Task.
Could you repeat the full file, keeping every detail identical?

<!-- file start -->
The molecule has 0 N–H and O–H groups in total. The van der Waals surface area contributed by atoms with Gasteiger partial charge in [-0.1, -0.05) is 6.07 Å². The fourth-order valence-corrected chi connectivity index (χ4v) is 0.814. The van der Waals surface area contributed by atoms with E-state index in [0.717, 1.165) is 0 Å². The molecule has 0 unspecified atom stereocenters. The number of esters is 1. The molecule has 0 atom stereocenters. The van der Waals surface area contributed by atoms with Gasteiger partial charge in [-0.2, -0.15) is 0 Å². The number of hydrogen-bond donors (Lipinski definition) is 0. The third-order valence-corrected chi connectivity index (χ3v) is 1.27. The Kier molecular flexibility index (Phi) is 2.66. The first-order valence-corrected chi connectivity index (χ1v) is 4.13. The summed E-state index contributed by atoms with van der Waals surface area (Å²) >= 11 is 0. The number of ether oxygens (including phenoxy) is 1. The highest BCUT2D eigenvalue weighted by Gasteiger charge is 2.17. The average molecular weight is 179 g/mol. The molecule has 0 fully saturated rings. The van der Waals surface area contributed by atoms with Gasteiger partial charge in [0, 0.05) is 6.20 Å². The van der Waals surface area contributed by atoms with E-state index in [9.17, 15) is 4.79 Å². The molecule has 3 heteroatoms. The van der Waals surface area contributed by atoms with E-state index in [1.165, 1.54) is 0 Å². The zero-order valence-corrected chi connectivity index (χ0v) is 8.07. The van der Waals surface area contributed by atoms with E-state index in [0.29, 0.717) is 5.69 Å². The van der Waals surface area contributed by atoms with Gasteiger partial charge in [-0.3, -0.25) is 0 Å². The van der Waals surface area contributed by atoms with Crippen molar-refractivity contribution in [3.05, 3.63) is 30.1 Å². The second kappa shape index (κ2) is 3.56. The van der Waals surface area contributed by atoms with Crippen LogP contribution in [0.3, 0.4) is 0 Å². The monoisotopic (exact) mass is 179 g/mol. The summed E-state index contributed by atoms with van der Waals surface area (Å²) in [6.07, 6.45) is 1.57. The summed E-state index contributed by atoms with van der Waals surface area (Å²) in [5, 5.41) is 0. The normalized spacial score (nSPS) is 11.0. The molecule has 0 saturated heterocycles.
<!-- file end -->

The molecule has 0 N–H and O–H groups in total. The van der Waals surface area contributed by atoms with Gasteiger partial charge in [-0.1, -0.05) is 6.07 Å². The fourth-order valence-corrected chi connectivity index (χ4v) is 0.814. The van der Waals surface area contributed by atoms with E-state index in [0.717, 1.165) is 0 Å². The molecule has 0 unspecified atom stereocenters. The number of esters is 1. The molecule has 0 atom stereocenters. The van der Waals surface area contributed by atoms with Gasteiger partial charge in [-0.2, -0.15) is 0 Å². The number of hydrogen-bond donors (Lipinski definition) is 0. The third-order valence-corrected chi connectivity index (χ3v) is 1.27. The Kier molecular flexibility index (Phi) is 2.66. The first-order valence-corrected chi connectivity index (χ1v) is 4.13. The summed E-state index contributed by atoms with van der Waals surface area (Å²) >= 11 is 0. The number of ether oxygens (including phenoxy) is 1. The highest BCUT2D eigenvalue weighted by Gasteiger charge is 2.17. The average molecular weight is 179 g/mol. The molecule has 0 fully saturated rings. The van der Waals surface area contributed by atoms with Gasteiger partial charge in [0, 0.05) is 6.20 Å². The van der Waals surface area contributed by atoms with E-state index in [9.17, 15) is 4.79 Å². The molecule has 3 heteroatoms. The van der Waals surface area contributed by atoms with E-state index in [1.165, 1.54) is 0 Å². The zero-order valence-corrected chi connectivity index (χ0v) is 8.07. The van der Waals surface area contributed by atoms with E-state index in [0.29, 0.717) is 5.69 Å². The van der Waals surface area contributed by atoms with Gasteiger partial charge in [-0.3, -0.25) is 0 Å². The van der Waals surface area contributed by atoms with Crippen molar-refractivity contribution in [3.05, 3.63) is 30.1 Å². The second kappa shape index (κ2) is 3.56. The van der Waals surface area contributed by atoms with Crippen LogP contribution in [0.3, 0.4) is 0 Å². The monoisotopic (exact) mass is 179 g/mol. The summed E-state index contributed by atoms with van der Waals surface area (Å²) in [6.07, 6.45) is 1.57. The summed E-state index contributed by atoms with van der Waals surface area (Å²) in [5, 5.41) is 0. The normalized spacial score (nSPS) is 11.0. The molecule has 0 saturated heterocycles.